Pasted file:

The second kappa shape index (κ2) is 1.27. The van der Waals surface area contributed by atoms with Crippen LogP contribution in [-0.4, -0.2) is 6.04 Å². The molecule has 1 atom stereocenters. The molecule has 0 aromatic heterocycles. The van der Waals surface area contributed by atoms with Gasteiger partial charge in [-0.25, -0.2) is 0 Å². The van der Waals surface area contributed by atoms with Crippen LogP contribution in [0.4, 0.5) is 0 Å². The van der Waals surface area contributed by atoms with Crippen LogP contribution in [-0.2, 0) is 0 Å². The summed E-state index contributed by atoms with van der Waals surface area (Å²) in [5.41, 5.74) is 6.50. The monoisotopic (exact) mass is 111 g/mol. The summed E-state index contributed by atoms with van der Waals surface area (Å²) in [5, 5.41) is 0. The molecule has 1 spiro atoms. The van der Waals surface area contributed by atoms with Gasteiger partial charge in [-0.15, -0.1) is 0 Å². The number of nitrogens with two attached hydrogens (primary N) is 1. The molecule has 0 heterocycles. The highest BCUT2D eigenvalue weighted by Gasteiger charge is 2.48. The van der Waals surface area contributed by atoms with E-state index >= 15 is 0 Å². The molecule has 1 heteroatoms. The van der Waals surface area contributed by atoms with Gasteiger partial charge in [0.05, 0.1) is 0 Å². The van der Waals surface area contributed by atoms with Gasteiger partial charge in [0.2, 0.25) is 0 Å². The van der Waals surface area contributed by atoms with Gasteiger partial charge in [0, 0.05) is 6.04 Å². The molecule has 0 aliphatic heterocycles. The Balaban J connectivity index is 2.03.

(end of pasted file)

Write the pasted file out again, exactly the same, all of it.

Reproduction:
The second kappa shape index (κ2) is 1.27. The van der Waals surface area contributed by atoms with Crippen LogP contribution in [-0.4, -0.2) is 6.04 Å². The molecule has 1 atom stereocenters. The molecule has 0 aromatic heterocycles. The van der Waals surface area contributed by atoms with Gasteiger partial charge in [-0.25, -0.2) is 0 Å². The van der Waals surface area contributed by atoms with Crippen LogP contribution in [0.4, 0.5) is 0 Å². The van der Waals surface area contributed by atoms with Crippen LogP contribution in [-0.2, 0) is 0 Å². The summed E-state index contributed by atoms with van der Waals surface area (Å²) in [5.41, 5.74) is 6.50. The monoisotopic (exact) mass is 111 g/mol. The summed E-state index contributed by atoms with van der Waals surface area (Å²) in [5, 5.41) is 0. The molecule has 1 spiro atoms. The van der Waals surface area contributed by atoms with Gasteiger partial charge in [-0.15, -0.1) is 0 Å². The number of nitrogens with two attached hydrogens (primary N) is 1. The molecule has 0 heterocycles. The highest BCUT2D eigenvalue weighted by Gasteiger charge is 2.48. The van der Waals surface area contributed by atoms with E-state index >= 15 is 0 Å². The molecule has 1 heteroatoms. The van der Waals surface area contributed by atoms with Gasteiger partial charge in [0.05, 0.1) is 0 Å². The van der Waals surface area contributed by atoms with Gasteiger partial charge in [0.2, 0.25) is 0 Å². The van der Waals surface area contributed by atoms with Gasteiger partial charge in [0, 0.05) is 6.04 Å². The molecule has 0 aliphatic heterocycles. The Balaban J connectivity index is 2.03.